I actually had written several songs after my Mother's death to cancer.  She was such a compassionate person and never ever expected anything in return for her gracious giving.  I think many people didn't understand her or read into her giving side too much, so she found ways to give in a way where you didn't always realize how special the gift was - except in retrospect.  Many of the songs using very specific instances were too personal.  Over a year after my Mother’s death my sister sent me my Mother’s recipes and just seeing her handwriting brought back all these memories.  And my Mom loved food.  So somehow I managed to write this song which hopefully captures the way I try to remember her and people can appreciate that or connect with their own personal experience of loss - or lost and found I guess.  I think after a loss, we all find our ways to keep someone close to us, in fear of forgetting everything.

14.  Music is a tough business...what keeps you going and what keeps you writing new songs?

It's my blood.  It keeps me alive.  I have so much running through my head all the time - if I didn’t have music, I'm not sure if there would be another medium for me to express it and clear my mind.  I think watching performers when they're on their game and connecting with an audience, whether it's an athlete or a dancer, or a musician - when they are totally on - it's so exhilarating to me - it gives me the chills.  I want to experience that more with music.

15.  If you won 10 million dollars tomorrow would you still pursue a music career?

I think I'd turn into Ani DiFranco for a while.  I'd be putting more out than anyone could handle.  I have so many different concepts for recordings and I listen to so many genres of music.  I think I'd have fun discovering bands and producing as well.  No question - I'd be into the music scene one way or another.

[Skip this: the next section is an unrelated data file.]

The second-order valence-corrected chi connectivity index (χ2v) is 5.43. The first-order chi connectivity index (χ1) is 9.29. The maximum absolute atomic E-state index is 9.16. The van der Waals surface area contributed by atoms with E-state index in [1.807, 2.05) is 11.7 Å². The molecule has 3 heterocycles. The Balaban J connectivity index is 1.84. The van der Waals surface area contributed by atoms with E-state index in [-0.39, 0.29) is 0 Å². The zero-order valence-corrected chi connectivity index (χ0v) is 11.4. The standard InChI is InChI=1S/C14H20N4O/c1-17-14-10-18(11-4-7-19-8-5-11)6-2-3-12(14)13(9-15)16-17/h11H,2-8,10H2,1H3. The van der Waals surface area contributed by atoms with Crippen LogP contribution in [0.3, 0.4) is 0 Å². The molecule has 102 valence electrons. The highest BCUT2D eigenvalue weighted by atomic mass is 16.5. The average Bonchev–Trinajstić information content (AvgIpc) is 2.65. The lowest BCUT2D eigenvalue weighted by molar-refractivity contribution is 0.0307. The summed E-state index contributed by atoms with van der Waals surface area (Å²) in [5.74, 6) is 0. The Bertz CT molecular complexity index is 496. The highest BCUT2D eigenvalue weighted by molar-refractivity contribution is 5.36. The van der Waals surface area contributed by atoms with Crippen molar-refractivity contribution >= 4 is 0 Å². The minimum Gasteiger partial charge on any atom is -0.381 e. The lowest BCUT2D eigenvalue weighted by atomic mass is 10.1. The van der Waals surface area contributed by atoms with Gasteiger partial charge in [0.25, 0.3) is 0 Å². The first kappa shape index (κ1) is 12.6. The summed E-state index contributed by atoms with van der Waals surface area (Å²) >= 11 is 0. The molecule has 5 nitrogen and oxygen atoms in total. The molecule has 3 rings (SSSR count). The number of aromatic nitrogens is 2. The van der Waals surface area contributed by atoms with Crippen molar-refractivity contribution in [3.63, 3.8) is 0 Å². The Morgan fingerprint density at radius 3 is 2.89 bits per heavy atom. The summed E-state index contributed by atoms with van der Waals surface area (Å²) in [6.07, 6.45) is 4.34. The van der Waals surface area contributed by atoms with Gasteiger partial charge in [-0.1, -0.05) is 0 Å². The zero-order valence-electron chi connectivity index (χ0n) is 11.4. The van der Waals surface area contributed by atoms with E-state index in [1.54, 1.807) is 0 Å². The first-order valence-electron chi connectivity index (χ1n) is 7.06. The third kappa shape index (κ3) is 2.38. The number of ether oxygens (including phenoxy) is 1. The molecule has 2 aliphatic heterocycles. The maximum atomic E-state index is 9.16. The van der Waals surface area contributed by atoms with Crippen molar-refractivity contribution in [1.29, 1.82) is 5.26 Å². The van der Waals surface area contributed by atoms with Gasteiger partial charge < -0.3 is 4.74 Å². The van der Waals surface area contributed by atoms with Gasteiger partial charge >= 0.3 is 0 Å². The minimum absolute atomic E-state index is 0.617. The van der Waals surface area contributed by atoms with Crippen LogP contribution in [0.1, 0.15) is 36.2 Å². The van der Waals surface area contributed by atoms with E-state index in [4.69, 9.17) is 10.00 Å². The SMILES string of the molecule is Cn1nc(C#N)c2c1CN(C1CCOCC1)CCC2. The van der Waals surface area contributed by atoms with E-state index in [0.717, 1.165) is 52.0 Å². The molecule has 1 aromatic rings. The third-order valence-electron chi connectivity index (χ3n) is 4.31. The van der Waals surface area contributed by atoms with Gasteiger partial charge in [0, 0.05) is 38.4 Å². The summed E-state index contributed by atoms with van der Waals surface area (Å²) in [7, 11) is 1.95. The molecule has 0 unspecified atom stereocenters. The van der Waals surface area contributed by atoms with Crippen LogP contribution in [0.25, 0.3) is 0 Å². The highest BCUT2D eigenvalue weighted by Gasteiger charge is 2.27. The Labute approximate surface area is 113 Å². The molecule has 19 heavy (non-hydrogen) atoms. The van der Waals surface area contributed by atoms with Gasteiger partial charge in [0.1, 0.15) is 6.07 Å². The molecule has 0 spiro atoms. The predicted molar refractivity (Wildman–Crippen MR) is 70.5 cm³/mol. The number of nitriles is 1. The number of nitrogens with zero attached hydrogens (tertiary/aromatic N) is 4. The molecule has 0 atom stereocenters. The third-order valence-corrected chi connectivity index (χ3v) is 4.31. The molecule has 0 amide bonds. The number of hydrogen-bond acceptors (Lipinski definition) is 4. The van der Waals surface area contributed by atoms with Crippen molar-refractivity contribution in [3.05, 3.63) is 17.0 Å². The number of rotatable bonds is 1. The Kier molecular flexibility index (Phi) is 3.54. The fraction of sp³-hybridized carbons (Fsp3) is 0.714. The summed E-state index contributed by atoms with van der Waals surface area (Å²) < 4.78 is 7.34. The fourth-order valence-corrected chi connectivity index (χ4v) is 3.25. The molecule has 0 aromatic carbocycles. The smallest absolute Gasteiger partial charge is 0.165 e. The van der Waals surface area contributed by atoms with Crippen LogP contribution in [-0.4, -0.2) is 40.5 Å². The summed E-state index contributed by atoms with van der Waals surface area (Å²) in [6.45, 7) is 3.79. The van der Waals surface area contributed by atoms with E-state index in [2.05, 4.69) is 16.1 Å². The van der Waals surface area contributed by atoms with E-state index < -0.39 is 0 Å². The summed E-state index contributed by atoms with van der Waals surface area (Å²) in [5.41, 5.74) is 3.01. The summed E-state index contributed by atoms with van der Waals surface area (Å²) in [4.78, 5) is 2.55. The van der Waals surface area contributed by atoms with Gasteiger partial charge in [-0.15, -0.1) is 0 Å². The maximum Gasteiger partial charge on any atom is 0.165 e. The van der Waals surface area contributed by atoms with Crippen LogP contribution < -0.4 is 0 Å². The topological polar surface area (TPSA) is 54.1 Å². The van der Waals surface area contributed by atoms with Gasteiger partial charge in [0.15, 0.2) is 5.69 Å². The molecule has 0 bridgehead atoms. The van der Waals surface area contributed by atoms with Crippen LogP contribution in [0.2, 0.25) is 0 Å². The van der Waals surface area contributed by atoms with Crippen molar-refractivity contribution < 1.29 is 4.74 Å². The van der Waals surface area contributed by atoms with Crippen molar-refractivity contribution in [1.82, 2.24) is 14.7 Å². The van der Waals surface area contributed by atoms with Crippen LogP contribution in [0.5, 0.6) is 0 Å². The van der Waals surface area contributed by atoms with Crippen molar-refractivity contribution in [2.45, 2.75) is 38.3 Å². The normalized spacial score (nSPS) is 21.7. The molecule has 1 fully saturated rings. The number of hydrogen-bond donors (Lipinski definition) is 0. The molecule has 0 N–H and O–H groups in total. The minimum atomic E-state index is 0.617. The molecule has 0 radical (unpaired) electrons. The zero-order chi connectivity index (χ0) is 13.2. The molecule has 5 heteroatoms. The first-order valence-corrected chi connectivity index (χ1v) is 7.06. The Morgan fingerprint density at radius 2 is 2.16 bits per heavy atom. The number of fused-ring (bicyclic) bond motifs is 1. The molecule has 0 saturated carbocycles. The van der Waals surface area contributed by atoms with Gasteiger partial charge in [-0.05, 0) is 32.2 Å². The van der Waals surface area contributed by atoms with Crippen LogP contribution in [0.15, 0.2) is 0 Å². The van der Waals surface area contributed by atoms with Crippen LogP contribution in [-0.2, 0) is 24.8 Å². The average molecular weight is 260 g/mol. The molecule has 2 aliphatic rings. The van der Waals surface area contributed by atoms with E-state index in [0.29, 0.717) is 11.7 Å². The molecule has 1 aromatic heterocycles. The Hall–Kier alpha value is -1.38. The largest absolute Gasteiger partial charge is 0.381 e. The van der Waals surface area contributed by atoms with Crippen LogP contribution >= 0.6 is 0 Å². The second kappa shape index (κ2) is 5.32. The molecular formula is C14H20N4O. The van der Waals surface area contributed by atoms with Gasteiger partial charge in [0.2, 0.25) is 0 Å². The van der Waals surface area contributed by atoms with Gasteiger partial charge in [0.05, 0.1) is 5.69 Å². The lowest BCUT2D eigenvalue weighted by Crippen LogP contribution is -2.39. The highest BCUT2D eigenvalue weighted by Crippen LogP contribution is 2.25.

16.  You've been known to frequent National Parks across the country and you travel abroad as well. Does this inspire you to write more or is it difficult to write on the road?

It's really the best time for me to be writing.  I've been to 25 National Parks since moving to Colorado.  And there's nothing more inspiring than driving into a national park and hiking around with a camera.  I think a lot of ideas are honed in the drive.  Lately, I have been traveling abroad and it proves to be an incredible inspiration.  I wrote 5 songs the week I was in Tuscany.

17.  What do you miss the most about the way music used to be?

The rawness.  The tone.  I'm no engineer, but digital music doesn’t capture the music as it did in the analog days – it’s a different vibe and warmth. 

Growing up in the suburbs, I don't think I could ever understand and fully appreciate the traditional music I listen to.  I listen to all of this old blues and Hawaiian stuff and I love it, but I don't think I could ever fully appreciate it or connect with it, because it is so pure.  There is no – “lets make a hit record”.  It may be “let’s write something that the people can connect with”, but it's at a community level - try to capture something that says something about who, where and what we are at this given moment – as a community or race.  Tim O'brien's Crossing recording tries to capture the immigrant mountaineers’ stories and I think that is cool. 

18.  What do you wish for the future?

I'm probably like thousands of other guys - I want the John Hiatt story - I would be happy writing my music and letting others make hits out of them and still have a following to perform the songs in my own way with the instruments and musicians of my choice.  I hope the future brings on more musicians that take the history of the instruments they play and come up with new crossovers across genres that keep things traditional and fresh.  I hope the future brings me a new mandola.

19.  What do you get out of playing music?

Release and belonging.  Some songs are so personal that if no one heard it, it wouldn't matter.  I have somehow worked through my problems by writing them down and capturing the moment.  Some of my songs that I wrote years ago are still therapeutic to me.  Then the belonging side is just when you write a personal introspective song like that and you connect with someone and it's made a difference in their life - you feel like your not alone and you belong.

20.  Would you still write and play if you were stranded on a desert island?

Of course.  Would I be limited to island instruments?  A ukulele and a Weissenborn maybe?